Anna Loehrer gets her copy of "There There" autographed by Tommy Orange.

Anna Loehrer gets her copy of "There There" autographed by Tommy Orange.

First-year students learned about the creative writing process from best-selling novelist Tommy Orange during his recent visit to campus.

Orange, who is an enrolled member of the Cheyenne and Arapaho Tribes of Oklahoma and grew up in Oakland, CA, is the author of "There There." The critically acclaimed book follows 12 characters from Native communities as they travel to the Big Oakland Powwow.

Current incoming first-year students read and studied "There There" as part of their Dignitas studies program, a common curriculum that emphasizes human dignity.

Orange's visit to campus on Dec. 5 included an evening talk open to the public and a noon discussion for first-year students, where Native Studies Director Jennifer Niemi led a Q&A and invited questions.

Orange talked about how literature can offer a deeper and more accurate understanding of history than textbooks. He reflected on his writing style, which was influenced by storytelling work that he's done through the years. None of his characters are based directly on real people, he said, but they share some of his own personal idiosyncrasies and are often influenced by community members.

His advice to aspiring novelists? "Just write. Put in the hours." Much like playing a sport or an instrument, he said, writing requires daily practice. He advised students to search online for writing prompts and other resources to help "exercise the muscle."

He'd never considered writing as a career until after college, when he fell in love with reading while working at a bookstore. He went on to earn his MFA from the Institute of American Indian Arts.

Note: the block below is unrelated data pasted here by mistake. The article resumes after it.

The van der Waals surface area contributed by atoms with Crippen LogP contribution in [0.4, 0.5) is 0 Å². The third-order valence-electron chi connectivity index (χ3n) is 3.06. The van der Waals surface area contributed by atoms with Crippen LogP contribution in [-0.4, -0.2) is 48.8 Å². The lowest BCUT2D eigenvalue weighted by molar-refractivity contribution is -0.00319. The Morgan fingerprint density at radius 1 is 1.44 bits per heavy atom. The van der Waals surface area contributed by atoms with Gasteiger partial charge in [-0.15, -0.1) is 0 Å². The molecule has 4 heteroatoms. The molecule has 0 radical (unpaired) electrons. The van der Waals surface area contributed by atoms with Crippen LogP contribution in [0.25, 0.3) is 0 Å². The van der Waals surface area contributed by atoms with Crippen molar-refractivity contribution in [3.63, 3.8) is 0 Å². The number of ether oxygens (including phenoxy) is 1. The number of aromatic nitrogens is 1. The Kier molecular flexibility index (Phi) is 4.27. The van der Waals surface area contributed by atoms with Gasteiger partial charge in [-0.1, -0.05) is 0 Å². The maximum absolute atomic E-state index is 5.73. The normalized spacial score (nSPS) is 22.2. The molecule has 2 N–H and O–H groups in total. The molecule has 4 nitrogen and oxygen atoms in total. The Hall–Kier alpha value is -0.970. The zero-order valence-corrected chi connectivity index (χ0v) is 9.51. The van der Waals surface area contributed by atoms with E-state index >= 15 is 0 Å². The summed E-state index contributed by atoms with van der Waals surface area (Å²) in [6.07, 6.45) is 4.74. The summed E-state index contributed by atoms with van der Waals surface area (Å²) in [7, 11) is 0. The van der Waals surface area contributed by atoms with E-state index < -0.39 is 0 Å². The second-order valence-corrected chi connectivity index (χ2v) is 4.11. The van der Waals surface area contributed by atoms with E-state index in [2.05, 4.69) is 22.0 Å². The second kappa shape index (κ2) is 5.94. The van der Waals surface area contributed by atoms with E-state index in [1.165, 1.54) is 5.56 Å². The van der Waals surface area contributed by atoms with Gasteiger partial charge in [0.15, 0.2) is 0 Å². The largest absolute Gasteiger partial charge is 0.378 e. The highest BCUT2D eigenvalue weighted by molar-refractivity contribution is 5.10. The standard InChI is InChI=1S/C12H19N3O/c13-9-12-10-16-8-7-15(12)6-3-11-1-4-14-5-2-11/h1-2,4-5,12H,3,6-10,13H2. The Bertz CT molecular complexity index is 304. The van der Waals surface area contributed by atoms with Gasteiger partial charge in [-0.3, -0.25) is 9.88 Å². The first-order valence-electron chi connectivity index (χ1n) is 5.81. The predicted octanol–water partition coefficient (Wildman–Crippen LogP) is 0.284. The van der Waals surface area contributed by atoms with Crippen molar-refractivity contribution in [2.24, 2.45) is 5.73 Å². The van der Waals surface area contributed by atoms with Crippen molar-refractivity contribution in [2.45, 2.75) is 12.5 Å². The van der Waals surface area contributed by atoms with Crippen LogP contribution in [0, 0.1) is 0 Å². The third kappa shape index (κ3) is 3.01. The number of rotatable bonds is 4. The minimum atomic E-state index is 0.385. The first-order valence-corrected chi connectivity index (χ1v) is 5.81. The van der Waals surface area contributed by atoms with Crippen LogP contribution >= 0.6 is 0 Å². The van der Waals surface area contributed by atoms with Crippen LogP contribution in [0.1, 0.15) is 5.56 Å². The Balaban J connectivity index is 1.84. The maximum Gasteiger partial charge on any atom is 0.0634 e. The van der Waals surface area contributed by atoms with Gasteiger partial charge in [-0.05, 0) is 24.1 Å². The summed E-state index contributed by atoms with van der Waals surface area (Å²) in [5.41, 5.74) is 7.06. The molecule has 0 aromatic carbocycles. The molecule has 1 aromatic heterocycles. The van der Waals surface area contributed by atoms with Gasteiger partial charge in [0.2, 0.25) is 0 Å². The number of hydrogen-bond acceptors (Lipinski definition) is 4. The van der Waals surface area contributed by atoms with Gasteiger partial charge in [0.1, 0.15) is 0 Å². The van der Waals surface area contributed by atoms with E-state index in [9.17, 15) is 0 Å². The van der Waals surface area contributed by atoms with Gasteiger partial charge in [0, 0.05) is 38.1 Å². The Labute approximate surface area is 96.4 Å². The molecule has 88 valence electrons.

Thanks largely to the intersecting storylines of the many complex characters, "There There" took six years to complete, Orange said. His goal was to create a rich, deeply layered story.

"I wanted to write a book that I would love to read," he said. When things got difficult, he'd go for long runs to clear his head.

"I do my best thinking when I don't think I'm thinking," he said.

He shared that he's well into his next novel, a sequel to "There There."

After the discussion, elementary education major Jenna Meyer was at the front of the line to have her copy of "There There" signed, and Orange graciously answered her question about the future of one of her favorite characters.

She was impressed by the meaningful real-life issues Orange was able to bring into his novel. "I loved it. He created this beautiful piece of literature."

"There There" was named one of The New York Times' 10 Best Books of the Year and one of the Best Books of the Year by: The Washington Post, NPR, Time, O, The Oprah Magazine; The Dallas Morning News, GQ, Entertainment Weekly, BuzzFeed, San Francisco Chronicle, and The Boston Globe.

It is a winner of the PEN/Hemingway Award, the National Book Critics Circle John Leonard Prize, and the Center for Fiction First Novel Prize. It was shortlisted for the Andrew Carnegie Medal for Excellence in Fiction. A review from the New York Times calls it "powerful" and "a revelation."